George's Marvellous Medicine

George's Marvellous Medicine

British first edition hardback
Author Roald Dahl
Illustrator Quentin Blake
Country United Kingdom
Language English
Genre Children's novel
Publisher Jonathan Cape (UK hardback)
Alfred Knopf (US hardback)
Puffin Books (paperback)
Publication date
Media type Print (Hardback, Paperback)
Pages 96

George's Marvellous Medicine (known as George's Marvelous Medicine in the US) is a book written by Roald Dahl and illustrated by Quentin Blake. First published in 1981, the book was praised for its imitativeness and humour, but was also criticised for its underdeveloped plot and somewhat abrupt ending. The book is one of Dahl's shorter children's books.

Being a medical expert was one of what Dahl called his “dreams of glory”: he had huge respect for doctors and particularly those who pioneered new treatments. Dahl dedicated George's Marvellous Medicine to “doctors everywhere”.[1] An audio reading of the book was released with the actor Richard E. Grant narrating.


While 8-year old George's parents, Mr and Mrs Kranky, are away running errands, his maternal grandma bosses him around and scares him by saying that she likes to eat insects and believes that she is a witch. George decides to make a magic medicine to replace his horrid grandma's old medicine. He goes around his home and collects a variety of ingredients including deodorant and shampoo from the bathroom, floor polish from the laundry room, horseradish sauce and gin from the kitchen, animal medicines, engine oil and anti-freeze from the garage and brown paint to mimic the colour of the original medicine.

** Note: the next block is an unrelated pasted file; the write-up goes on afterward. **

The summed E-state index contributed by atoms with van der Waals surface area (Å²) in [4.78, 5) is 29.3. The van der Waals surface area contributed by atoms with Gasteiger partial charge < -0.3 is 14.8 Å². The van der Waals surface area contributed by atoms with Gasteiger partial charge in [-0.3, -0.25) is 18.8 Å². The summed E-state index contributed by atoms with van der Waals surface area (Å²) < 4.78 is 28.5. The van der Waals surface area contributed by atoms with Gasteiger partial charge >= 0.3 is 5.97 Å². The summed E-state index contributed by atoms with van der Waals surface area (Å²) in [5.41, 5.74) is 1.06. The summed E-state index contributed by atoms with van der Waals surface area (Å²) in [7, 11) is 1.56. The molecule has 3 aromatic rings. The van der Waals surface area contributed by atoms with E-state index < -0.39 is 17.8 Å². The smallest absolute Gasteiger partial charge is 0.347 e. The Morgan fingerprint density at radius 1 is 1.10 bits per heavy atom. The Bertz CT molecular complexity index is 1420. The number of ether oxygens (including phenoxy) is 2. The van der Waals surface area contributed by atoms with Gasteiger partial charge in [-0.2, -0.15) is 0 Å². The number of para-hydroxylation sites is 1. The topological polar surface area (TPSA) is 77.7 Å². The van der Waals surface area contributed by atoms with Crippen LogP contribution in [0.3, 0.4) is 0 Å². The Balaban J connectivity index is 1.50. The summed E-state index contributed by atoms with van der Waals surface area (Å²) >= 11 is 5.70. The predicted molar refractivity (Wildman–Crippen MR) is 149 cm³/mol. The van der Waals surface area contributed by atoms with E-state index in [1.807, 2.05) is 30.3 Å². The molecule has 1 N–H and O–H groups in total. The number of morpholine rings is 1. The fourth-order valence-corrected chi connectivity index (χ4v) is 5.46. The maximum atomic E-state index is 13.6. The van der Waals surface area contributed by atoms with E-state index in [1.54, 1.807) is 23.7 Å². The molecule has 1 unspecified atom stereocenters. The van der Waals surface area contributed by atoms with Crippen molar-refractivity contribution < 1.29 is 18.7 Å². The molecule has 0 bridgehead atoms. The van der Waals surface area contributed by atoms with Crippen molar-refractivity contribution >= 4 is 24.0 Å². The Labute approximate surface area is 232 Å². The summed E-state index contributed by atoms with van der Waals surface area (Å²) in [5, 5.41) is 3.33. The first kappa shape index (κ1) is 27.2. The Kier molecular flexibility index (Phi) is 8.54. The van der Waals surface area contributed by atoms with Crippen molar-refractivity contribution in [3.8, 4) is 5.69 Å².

After cooking the ingredients in the kitchen, George gives the medicine to his grandma, who briefly blows up into a large balloon, her belly catching fire. Then she grows as tall as the house, bursting through the ceilings and the roof. He then tests it on one of his father's chickens, which grows ten times its original size. Mr and Mrs Kranky return home and can't believe their eyes when they see the giant chicken and Grandma. George's mother drops the things she bought, while his father becomes very excited at the thought of giant animals. Then Mr Kranky has George use the medicine on the rest of the farm's animals, causing them to become giants as well. However, grandma begins complaining over being ignored and stuck in the roof of their house. Mr Kranky hires a crane to remove her from the house. Grandma's extreme height has her sleeping in the barn for the next few nights.

The following morning, Mr Kranky is still excited about George's medicine and announces that he and George shall make more medicine to sell to farmers around the world and create more giant animals, believing it will end world hunger. George attempts to recreate his medicine, but is unable to remember the ingredients. The second medicine makes a chicken grow long legs, and the third makes a chicken grow a long neck. The fourth medicine has the opposite effect of the first medicine and makes animals shrink. An angry Grandma then storms out of the barn, once again sick of being unappreciated. She then sees the cup of medicine that George was testing before and mistakes it for tea before snatching it out of George's hands, much to his and Mrs Kranky's horror and Mr Kranky's delight. She drinks the entire cup and ends up shrinking so much she vanishes, much to the despair of Mrs Kranky, who later accepts that her mother was becoming a nuisance anyway. George then reflects on the recent events and starts to think that, because of the magical medicines he created, he might be beginning to develop magic powers.

Safety concerns

A popular book for reading to children in primary school, great care was taken by teachers to warn children to not try and recreate the "medicine" at home due to the hazardous nature of some of its ingredients. There is a warning before the story stating "Warning to Readers: Do not try to make George's Marvellous Medicine yourselves at home. It could be dangerous."

Television version

Rik Mayall read this story for the BBC's Jackanory programme, in a widely acclaimed performance.


  1. "Roald Dahl on the death of his daughter" (3 February 2015). The Telegraph.
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